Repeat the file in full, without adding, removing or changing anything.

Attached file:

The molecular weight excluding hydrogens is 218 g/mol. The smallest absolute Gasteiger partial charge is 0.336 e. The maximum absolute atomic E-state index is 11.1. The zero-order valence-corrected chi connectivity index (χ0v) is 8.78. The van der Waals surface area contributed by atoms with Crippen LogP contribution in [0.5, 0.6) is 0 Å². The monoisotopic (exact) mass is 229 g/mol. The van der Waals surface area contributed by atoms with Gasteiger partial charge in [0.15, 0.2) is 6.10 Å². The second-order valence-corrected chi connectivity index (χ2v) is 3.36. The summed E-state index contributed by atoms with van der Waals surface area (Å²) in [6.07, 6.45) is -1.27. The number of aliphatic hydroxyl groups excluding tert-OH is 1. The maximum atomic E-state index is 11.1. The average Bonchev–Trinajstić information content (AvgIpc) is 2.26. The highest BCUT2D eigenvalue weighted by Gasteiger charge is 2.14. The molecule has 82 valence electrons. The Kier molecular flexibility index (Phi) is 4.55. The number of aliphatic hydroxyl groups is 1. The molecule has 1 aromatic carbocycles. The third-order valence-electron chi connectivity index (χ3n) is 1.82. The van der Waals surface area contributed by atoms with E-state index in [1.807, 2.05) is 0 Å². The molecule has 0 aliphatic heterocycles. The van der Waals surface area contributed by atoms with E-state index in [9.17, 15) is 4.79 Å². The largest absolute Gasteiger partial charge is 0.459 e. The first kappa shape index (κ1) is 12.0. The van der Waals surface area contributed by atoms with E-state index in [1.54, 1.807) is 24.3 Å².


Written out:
The molecular weight excluding hydrogens is 218 g/mol. The smallest absolute Gasteiger partial charge is 0.336 e. The maximum absolute atomic E-state index is 11.1. The zero-order valence-corrected chi connectivity index (χ0v) is 8.78. The van der Waals surface area contributed by atoms with Crippen LogP contribution in [0.5, 0.6) is 0 Å². The monoisotopic (exact) mass is 229 g/mol. The van der Waals surface area contributed by atoms with Gasteiger partial charge in [0.15, 0.2) is 6.10 Å². The second-order valence-corrected chi connectivity index (χ2v) is 3.36. The summed E-state index contributed by atoms with van der Waals surface area (Å²) in [6.07, 6.45) is -1.27. The number of aliphatic hydroxyl groups excluding tert-OH is 1. The maximum atomic E-state index is 11.1. The average Bonchev–Trinajstić information content (AvgIpc) is 2.26. The highest BCUT2D eigenvalue weighted by Gasteiger charge is 2.14. The molecule has 82 valence electrons. The Kier molecular flexibility index (Phi) is 4.55. The number of aliphatic hydroxyl groups is 1. The molecule has 1 aromatic carbocycles. The third-order valence-electron chi connectivity index (χ3n) is 1.82. The van der Waals surface area contributed by atoms with E-state index in [1.807, 2.05) is 0 Å². The molecule has 0 aliphatic heterocycles. The van der Waals surface area contributed by atoms with E-state index in [9.17, 15) is 4.79 Å². The largest absolute Gasteiger partial charge is 0.459 e. The first kappa shape index (κ1) is 12.0. The van der Waals surface area contributed by atoms with E-state index in [1.54, 1.807) is 24.3 Å².